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Maintaining Equality in Recruitment

Under the Equality Act of 2010 all employers are required to treat all candidates for roles equally, basing any employment decisions, purely on the candidate’s ability to perform the work required.

Here are some common-sense tips to getting it right and avoiding potential problems.

Selection of candidates

Don’t read too much in to a CV – when picking through CV’s to invite for interview try and only focus on the following factors:

It’s generally best not to read too much into a CV and simply see it as a way of shortlisting candidates.  You should avoid trying to guess people’s ages, gender or race based on when they went to school, their name or where they have worked previously.

Holding interviews

When the candidate comes in for interview areas that should not be questioned should include:

Interview questions should be questioned based on assessing if the candidate has the right skills to do the job including the following:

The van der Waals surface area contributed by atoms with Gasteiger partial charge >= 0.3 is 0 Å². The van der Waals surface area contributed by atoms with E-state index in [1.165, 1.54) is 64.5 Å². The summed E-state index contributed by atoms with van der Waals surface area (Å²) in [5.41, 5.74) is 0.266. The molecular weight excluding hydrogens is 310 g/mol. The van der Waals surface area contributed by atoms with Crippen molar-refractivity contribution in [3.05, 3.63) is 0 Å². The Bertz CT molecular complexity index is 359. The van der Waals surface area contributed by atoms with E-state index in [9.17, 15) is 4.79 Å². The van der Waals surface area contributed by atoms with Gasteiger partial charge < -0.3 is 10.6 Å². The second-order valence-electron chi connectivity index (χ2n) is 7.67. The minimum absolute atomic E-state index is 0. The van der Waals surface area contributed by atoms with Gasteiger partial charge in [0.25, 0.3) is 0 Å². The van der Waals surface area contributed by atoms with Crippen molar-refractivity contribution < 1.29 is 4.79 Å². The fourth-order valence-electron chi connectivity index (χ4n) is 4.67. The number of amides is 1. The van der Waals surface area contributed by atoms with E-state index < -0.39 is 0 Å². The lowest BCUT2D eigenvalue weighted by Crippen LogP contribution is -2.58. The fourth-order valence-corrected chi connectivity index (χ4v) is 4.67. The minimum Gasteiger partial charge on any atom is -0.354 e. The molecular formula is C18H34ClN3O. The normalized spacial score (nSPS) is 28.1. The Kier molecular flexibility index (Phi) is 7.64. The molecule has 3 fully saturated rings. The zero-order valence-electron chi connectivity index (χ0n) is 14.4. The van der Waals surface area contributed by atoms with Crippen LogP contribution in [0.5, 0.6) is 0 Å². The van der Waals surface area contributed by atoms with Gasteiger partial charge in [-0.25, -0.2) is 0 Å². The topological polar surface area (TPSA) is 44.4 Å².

Using Medical Questionnaires

Medical questionnaires are used by many employers to help assess any risks an employee may have with regard to pre-existing medical conditions and their employment.

The most common reason for issuing a medical questionnaire would be to see if the candidate suffered any allergies, so that colleagues could be made aware of what to do if the employee had an allergic reaction at work.

In most cases medical questionnaires should only be issued after an offer of employment has been made, because if this information is disclosed during selection it could be argued that it was used against the employee as a potential reason for not employing them and so can become discriminatory.

Interview best practice advice

  1. When using a CNC machine, can you explain what you would do as part of a safe start up routine?
  2. Describe a situation where you were asked to do something that you had never attempted previously?
  3. How do you ensure compliance with policies in your area of responsibility?